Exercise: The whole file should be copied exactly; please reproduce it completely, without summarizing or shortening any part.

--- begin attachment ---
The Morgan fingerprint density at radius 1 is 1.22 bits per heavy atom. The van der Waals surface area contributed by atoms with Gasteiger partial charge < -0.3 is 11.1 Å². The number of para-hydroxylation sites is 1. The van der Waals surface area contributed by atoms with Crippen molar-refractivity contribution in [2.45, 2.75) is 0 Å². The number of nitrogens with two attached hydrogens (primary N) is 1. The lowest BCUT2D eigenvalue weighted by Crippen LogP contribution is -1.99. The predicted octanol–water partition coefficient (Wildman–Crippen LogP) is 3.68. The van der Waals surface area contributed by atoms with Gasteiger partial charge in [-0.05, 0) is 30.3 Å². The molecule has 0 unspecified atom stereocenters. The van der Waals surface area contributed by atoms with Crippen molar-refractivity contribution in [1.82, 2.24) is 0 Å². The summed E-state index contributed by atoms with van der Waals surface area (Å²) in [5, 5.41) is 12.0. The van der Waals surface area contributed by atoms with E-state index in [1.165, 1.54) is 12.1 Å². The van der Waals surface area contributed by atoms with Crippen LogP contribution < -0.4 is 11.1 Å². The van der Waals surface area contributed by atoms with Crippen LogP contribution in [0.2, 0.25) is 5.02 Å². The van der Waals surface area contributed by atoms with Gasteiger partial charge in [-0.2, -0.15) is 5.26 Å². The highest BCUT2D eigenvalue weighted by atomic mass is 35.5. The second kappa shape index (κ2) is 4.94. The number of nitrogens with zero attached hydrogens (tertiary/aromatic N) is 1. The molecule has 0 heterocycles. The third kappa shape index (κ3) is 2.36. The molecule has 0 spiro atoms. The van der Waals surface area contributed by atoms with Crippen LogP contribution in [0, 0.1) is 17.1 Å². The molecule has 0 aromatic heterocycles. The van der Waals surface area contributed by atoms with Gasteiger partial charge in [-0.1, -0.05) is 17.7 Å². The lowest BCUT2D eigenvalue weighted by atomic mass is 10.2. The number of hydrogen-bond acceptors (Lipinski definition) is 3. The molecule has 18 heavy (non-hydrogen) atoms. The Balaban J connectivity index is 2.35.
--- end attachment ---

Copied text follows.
The Morgan fingerprint density at radius 1 is 1.22 bits per heavy atom. The van der Waals surface area contributed by atoms with Gasteiger partial charge < -0.3 is 11.1 Å². The number of para-hydroxylation sites is 1. The van der Waals surface area contributed by atoms with Crippen molar-refractivity contribution in [2.45, 2.75) is 0 Å². The number of nitrogens with two attached hydrogens (primary N) is 1. The lowest BCUT2D eigenvalue weighted by Crippen LogP contribution is -1.99. The predicted octanol–water partition coefficient (Wildman–Crippen LogP) is 3.68. The van der Waals surface area contributed by atoms with Gasteiger partial charge in [-0.05, 0) is 30.3 Å². The molecule has 0 unspecified atom stereocenters. The van der Waals surface area contributed by atoms with Crippen molar-refractivity contribution in [1.82, 2.24) is 0 Å². The summed E-state index contributed by atoms with van der Waals surface area (Å²) in [5, 5.41) is 12.0. The van der Waals surface area contributed by atoms with E-state index in [1.165, 1.54) is 12.1 Å². The van der Waals surface area contributed by atoms with Crippen LogP contribution < -0.4 is 11.1 Å². The van der Waals surface area contributed by atoms with Crippen LogP contribution in [0.2, 0.25) is 5.02 Å². The van der Waals surface area contributed by atoms with Gasteiger partial charge in [-0.2, -0.15) is 5.26 Å². The highest BCUT2D eigenvalue weighted by atomic mass is 35.5. The second kappa shape index (κ2) is 4.94. The number of nitrogens with zero attached hydrogens (tertiary/aromatic N) is 1. The molecule has 0 heterocycles. The third kappa shape index (κ3) is 2.36. The molecule has 0 spiro atoms. The van der Waals surface area contributed by atoms with Crippen LogP contribution in [0, 0.1) is 17.1 Å². The molecule has 0 aromatic heterocycles. The van der Waals surface area contributed by atoms with Gasteiger partial charge in [-0.1, -0.05) is 17.7 Å². The lowest BCUT2D eigenvalue weighted by atomic mass is 10.2. The number of hydrogen-bond acceptors (Lipinski definition) is 3. The molecule has 18 heavy (non-hydrogen) atoms. The Balaban J connectivity index is 2.35.